Artists Under Seige

Recently, New York commemorated the first anniversary of the 9/11 attacks. What the world saw was a city that was healing: its citizens, infrastructure, and economy on the rebound. What it did not see was the lingering impact the devastation has had on New York’s vital artistic community, a population of professionals and craftspeople that has largely been invisible to statisticians until now.

This document is the first of its kind after 9/11: a touchstone look at the artists of New York as a population of self-employed workers, the majority of whom work from home. It was conducted through professional organizations, labor unions, and the resources of arts granting organizations. The survey is a snapshot of artists—performing, visual, literary, and multimedia—who create for a living. With this livelihood greatly harmed by the tragic events of a year ago, creative capital is being lost. Whole industries are now jeopardized by widespread lack of support and ignorance of this struggle.

The 705 artists who responded to this survey have suffered dramatically in the wake of 9/11. They have multiple sources of income, but these are largely clustered in the arts and entertainment field, which appears to have been more critically affected than the city economy at large. Almost 70% of those surveyed cited work in this industry as the primary source of their post-9/11 losses. The work-related income of 82% of respondents appears to be still in decline. In what may possibly be this survey's most durable statistic, there has been an average loss of income of approximately 46%.

"I had just started a business prior to 9/11," wrote one respondent. "It was just beginning to catch on but after 9/11 business just disappeared for five months. It is beginning to trickle back." But trickling back is too slow for some. The loss of work has meant, for them, a loss, or a potential loss, of living space. This survey found artists using the home as their place of business 70% of the time. In 611 respondents out of the total sample of 705, 10% reported that they face eviction from their residence.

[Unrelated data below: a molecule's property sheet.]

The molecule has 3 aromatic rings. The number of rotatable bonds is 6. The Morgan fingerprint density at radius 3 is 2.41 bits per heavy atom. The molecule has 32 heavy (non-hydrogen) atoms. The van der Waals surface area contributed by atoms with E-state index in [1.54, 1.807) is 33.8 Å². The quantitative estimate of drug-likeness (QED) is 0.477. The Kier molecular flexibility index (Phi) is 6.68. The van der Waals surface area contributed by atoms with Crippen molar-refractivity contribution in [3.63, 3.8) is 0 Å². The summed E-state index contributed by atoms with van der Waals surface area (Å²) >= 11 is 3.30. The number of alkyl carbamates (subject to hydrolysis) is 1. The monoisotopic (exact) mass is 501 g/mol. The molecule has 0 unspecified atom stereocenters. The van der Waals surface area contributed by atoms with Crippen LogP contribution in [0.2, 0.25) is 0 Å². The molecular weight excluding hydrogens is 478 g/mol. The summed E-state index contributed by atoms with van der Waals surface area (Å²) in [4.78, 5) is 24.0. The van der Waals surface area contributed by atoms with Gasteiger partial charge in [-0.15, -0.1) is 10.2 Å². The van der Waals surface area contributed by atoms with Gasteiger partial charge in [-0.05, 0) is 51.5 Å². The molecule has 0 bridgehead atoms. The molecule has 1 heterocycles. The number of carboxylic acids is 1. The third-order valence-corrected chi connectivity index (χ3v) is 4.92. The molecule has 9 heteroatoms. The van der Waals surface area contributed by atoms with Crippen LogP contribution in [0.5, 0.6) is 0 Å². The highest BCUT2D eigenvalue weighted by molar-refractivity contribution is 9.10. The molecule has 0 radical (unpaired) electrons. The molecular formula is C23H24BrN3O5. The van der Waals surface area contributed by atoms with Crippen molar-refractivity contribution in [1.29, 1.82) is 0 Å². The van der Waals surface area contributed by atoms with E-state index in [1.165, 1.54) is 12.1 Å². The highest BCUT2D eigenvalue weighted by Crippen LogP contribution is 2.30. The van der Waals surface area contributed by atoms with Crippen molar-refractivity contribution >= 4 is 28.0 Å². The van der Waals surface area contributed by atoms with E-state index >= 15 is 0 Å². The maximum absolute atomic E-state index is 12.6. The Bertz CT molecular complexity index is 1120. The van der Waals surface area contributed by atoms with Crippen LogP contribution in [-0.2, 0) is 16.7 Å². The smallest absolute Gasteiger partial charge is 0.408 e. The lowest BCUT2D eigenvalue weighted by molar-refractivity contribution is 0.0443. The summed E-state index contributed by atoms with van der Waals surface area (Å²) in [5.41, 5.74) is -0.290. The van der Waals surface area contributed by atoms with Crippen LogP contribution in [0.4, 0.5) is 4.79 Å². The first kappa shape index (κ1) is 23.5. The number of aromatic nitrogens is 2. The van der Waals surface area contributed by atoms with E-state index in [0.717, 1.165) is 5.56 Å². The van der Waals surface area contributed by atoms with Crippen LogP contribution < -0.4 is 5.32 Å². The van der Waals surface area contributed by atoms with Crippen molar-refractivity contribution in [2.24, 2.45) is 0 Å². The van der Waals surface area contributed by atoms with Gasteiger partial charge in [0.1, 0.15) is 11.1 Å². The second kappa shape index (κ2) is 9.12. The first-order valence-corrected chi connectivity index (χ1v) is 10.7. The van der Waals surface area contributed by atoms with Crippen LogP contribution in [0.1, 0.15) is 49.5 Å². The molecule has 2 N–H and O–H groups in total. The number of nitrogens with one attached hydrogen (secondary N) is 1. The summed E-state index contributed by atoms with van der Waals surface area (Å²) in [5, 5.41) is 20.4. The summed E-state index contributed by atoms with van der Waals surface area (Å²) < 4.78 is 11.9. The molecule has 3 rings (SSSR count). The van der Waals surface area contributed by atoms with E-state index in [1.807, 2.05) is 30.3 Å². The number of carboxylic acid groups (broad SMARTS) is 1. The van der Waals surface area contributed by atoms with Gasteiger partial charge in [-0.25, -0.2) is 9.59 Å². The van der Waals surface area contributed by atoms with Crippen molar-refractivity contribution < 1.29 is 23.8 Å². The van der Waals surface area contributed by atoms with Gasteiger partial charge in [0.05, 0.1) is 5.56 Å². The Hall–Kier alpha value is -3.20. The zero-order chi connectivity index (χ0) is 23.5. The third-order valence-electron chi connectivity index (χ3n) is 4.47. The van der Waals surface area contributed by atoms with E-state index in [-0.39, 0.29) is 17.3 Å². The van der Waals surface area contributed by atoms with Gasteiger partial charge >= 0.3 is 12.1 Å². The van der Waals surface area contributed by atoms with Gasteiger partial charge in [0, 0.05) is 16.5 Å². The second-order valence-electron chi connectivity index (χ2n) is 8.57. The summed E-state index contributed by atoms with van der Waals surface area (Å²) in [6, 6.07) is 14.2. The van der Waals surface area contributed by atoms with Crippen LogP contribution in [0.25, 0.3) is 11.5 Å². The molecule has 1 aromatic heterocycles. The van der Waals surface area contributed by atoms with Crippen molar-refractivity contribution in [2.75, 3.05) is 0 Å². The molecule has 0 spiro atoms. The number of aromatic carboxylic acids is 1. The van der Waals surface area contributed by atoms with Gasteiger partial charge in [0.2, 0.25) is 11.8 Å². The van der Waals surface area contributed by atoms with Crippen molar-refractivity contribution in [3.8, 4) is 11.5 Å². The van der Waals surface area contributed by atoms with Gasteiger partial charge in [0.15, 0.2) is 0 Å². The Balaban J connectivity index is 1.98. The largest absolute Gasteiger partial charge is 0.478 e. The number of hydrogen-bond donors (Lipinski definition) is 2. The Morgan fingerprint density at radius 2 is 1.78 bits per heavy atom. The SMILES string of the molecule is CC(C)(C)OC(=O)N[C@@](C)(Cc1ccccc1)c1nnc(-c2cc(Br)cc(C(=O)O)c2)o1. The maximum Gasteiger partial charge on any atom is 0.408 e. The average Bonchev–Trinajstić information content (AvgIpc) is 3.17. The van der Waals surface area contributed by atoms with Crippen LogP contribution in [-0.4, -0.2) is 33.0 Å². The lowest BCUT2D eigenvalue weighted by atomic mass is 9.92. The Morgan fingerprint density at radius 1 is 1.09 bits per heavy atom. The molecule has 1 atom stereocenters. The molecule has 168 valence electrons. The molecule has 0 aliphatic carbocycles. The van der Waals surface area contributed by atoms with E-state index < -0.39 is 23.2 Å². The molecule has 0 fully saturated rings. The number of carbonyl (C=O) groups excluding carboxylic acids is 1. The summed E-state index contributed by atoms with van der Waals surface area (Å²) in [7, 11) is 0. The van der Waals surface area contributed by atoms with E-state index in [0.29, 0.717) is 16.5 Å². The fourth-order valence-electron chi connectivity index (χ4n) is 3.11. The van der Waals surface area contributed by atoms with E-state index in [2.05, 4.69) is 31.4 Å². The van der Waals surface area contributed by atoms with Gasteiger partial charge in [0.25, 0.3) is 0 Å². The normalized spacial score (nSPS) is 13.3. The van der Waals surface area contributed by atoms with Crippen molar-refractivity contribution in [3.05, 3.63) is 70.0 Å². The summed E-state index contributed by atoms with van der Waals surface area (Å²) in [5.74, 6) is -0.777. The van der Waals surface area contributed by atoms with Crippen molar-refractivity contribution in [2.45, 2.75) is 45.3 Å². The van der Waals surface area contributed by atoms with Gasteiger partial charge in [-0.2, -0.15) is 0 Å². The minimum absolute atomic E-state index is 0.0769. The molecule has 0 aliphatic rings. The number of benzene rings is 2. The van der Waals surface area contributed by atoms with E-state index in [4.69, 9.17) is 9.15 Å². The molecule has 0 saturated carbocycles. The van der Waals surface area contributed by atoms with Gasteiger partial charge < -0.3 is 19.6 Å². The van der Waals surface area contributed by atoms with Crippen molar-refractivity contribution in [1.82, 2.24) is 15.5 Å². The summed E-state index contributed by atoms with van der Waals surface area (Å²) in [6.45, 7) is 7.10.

Artists are a proud community. Some view funding agencies with skepticism, and many have reported earnings too low to interest the government. Many found relief efforts post-9/11 to be unavailable or meager, a maze of bureaucracy with requirements not applicable to the artistic work style and exhaustive demands for documentation. Commented one, "Dealing with the aid agencies was more upsetting, humiliating, insulting, and time/labor intensive than anything I have experienced in my life." Wrote another, "My studio was destroyed on 9/11. I had no income for four months. The aid organizations acted as if artists are crooks—that art is a business like a deli." Still another voiced, "I never experienced the bubble of the Nineties; the economic downturn and 9/11 have hit hard . . . without savings, health insurance, or a pension plan of any kind, I feel profoundly at risk. I make too much for the programs available to the public, and not enough to qualify through my unions . . . as long as I don’t get sick, or old, or step on the cracks in the sidewalk, I suppose I’ll be fine."

The survey was warmly welcomed by its respondents, many of whom quickly sent e-mails to the survey team, some asking where to find help, and others to add further comments to embellish their answers. Words of thanks were a constant on the survey forms. One respondent replied, "I don’t think I fully realized the impact 9/11 had on me until I wrote it all out tonight. I know many others were affected much worse than I was, but I am still trying to figure out how to recoup/start over again. Thank you for sending this survey."

The numbers gathered here, in tandem with the voluminous anecdotal evidence, form a picture of a community in plight, which has not yet seen light at the end of the tunnel. This survey is intended to illuminate the struggle of this important group of individuals, who are the backbone of the city’s cultural endeavors, and as a starting point for further investigation into concrete solutions.